2007 Progress Report: Complex Interactions Between Harmful Phytoplankton and Grazers: Variation in Zebra Mussel Effects Across Nutrient Gradients

EPA Grant Number: R831708
Title: Complex Interactions Between Harmful Phytoplankton and Grazers: Variation in Zebra Mussel Effects Across Nutrient Gradients
Investigators: Sarnelle, Orlando , Hamilton, Stephen , Peacor, Scott , Rose, Joan B. , Vanderploeg, Henry
Institution: Michigan State University , NOAA / GLERL
EPA Project Officer: Packard, Benjamin H
Project Period: January 1, 2006 through December 31, 2007 (Extended to December 31, 2008)
Project Period Covered by this Report: January 1, 2006 through December 31,2007
Project Amount: $454,779
RFA: Ecology and Oceanography of Harmful Algal Blooms (2004) RFA Text |  Recipients Lists
Research Category: Aquatic Ecosystems , Ecosystems , Water


  1. Experimentally determine whether the effect of Dreissna on Microcystis aeruginosa changes direction across a broad gradient of phosphorus loading;
  2. Identify thresholds in P loading at which the Dreissna effect changes direction;
  3. Understand the mechanisms underlying the complex interaction between Dreissna and M. aeruginosa, with the explicit goal of predicting the consequences of changes in nutrient loading on harmful phytoplankton abundance in invaded habitats;
  4. Determine the degree to which experimental results from inland lakes are relevant to the interaction between Dreissna and M. aeruginosa in the western basin of Lake Erie
  5. Determine the extent to which Dreissna promotion of M. aeruginosa translates into increased levels of cyanobacterial toxin levels in the Great Lakes.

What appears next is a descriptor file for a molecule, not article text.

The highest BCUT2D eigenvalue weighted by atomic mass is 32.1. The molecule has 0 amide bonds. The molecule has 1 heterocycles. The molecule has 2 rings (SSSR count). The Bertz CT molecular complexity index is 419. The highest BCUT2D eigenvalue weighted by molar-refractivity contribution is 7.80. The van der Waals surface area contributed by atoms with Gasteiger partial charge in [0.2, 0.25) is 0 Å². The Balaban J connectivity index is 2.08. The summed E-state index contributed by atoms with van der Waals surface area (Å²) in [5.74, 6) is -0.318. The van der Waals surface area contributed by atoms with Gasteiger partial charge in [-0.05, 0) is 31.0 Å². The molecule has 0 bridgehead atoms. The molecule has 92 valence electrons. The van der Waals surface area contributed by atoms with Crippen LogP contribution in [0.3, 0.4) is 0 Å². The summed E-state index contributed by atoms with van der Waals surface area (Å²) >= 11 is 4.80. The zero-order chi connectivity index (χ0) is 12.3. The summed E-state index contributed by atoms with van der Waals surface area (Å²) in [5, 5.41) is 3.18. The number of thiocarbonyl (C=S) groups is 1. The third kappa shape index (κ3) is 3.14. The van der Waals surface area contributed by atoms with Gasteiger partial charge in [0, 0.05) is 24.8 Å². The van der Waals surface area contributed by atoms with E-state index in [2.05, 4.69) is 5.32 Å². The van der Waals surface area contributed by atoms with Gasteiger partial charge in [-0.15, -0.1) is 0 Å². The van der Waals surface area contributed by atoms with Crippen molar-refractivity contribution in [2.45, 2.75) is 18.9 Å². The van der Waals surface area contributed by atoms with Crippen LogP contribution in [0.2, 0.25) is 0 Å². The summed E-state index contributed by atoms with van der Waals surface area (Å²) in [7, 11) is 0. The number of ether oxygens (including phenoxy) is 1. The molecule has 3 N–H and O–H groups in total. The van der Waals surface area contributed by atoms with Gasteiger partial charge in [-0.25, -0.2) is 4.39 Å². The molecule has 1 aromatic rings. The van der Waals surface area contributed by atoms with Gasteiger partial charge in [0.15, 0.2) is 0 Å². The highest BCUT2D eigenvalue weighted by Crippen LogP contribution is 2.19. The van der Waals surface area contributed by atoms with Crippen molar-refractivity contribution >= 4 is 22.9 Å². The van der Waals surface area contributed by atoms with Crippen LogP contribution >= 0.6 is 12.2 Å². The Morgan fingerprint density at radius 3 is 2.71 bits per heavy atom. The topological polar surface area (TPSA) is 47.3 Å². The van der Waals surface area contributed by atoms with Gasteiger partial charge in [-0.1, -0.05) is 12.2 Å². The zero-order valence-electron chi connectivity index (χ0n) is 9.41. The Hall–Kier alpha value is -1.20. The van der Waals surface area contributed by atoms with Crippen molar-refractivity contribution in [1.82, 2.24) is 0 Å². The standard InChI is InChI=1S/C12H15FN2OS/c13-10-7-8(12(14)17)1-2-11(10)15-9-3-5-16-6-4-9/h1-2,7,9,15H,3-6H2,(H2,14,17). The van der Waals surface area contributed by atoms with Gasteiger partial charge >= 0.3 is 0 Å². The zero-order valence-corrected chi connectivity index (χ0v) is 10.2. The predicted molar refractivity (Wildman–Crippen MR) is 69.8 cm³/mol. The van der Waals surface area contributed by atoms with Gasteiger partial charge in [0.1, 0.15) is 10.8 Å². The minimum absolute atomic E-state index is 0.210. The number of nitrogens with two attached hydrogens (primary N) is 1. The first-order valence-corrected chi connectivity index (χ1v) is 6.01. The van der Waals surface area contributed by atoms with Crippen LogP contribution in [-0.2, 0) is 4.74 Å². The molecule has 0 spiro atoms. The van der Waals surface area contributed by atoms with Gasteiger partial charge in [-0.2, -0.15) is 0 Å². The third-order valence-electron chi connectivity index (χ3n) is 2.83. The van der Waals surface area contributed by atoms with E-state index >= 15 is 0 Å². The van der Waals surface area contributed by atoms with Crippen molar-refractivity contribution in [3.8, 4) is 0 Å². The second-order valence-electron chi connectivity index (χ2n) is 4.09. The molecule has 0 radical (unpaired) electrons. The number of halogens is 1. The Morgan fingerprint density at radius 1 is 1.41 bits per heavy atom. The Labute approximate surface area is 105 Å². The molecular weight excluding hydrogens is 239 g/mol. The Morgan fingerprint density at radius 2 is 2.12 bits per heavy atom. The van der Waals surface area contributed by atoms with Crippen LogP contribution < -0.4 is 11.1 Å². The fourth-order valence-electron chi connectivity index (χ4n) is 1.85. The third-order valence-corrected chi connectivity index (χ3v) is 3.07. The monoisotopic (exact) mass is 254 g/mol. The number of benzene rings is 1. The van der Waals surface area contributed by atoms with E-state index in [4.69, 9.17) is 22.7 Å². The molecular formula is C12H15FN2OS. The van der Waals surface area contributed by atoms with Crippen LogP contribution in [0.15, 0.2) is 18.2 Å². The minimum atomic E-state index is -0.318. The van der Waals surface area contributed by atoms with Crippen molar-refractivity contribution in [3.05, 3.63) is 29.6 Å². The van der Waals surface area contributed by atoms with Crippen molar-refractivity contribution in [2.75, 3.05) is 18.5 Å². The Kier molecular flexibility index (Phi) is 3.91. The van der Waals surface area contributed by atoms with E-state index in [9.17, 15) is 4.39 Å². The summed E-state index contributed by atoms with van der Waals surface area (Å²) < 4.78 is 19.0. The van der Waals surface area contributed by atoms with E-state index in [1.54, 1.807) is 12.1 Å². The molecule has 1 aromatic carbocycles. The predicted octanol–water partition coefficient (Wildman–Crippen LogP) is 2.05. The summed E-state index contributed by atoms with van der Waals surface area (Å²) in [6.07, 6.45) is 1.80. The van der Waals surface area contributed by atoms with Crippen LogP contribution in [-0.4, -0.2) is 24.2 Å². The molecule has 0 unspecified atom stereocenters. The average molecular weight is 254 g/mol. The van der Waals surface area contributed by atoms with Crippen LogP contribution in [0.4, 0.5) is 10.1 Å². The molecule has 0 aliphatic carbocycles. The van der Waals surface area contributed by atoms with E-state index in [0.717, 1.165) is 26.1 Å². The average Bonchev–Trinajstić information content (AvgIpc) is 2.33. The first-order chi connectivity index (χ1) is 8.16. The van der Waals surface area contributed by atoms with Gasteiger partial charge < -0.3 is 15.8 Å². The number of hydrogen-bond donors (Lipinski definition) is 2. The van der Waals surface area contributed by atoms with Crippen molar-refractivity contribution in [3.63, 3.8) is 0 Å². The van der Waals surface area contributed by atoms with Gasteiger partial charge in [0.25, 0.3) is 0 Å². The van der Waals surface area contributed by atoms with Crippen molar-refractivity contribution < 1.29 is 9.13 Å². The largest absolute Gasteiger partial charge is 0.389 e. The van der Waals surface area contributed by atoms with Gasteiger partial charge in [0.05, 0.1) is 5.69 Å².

The centerpiece of the project is a set of three enclosure/mesocosm field manipulations that test the interactive effects of phosphorus availability and Dreissena on M. aeruginosa biomass and dominance. These factorial experiments will be conducted in Gull Lake and Lake Erie. The mechanistic component will include the development of a new theory of herbivore-phytoplankton interactions that can explain negative, positive and neutral effects of an herbivore on the abundance of a harmful phytoplankton species, quantification of selective grazing and per capita nutrient excretion by zebra mussels under widely varying environmental conditions, genetic characterizations of M. aeruginosa via HIP-PCR, and monitoring of cyanobacterial toxin production.

Progress Summary:

We have experimental evidence (ZMEX2007) that an increase in phosphorus loading changes the effect of Dreissena on M. aeruginosa biomass.  At low P levels, the effect of Dreissena was significantly positive, whereas at higher P levels there was no significant Dreissena effect.  One possible explanation for these results is a change in Dreissena feeding selectivity across P levels, in response to changes in the per capita production of the peptide toxin, microcystin, by M. aeruginosa.  Increased P loading decreased the microcystin quota of M. aeruginosa in the field, possibly as a result of N limitation of peptide synthesis, and Dreissena grazing rates were negatively related to microcystin quota.  Monitoring data from Lake Erie in 2007 showed that the relationship between microcystin concentration and M. aeruginosa biomass in the western basin was very similar to that in the ZMEX2007 enclosures and Gull Lake, even though Lake Erie concentrations at some sites were an order of magnitude higher than in Gull Lake.  In addition, there was a strong positive relationship between biomass and TP concentration across the trophic gradient in the western basin in 2006.  However, we observed no change in microcystin quota across the gradient.  The latter may be a consequence of a lack of strong N limitation in the western basin, in contrast to the ZMEX2007 enclosures.  In the laboratory, we have found that 1) multiple genotypes of M. aeruginosa coexist in Gull Lake and that these genotypes may vary considerably in growth rate and palatability to zebra mussels.  We have also developed a method for measuring the growth rate of individual phytoplankton colonies that has enabled the first demonstration of the growth-rate cost of increased colony size.  These mechanistic results will be critical for parameterizing models that can predict the complex effects of grazers on harmful algal blooms in freshwater ecosystems.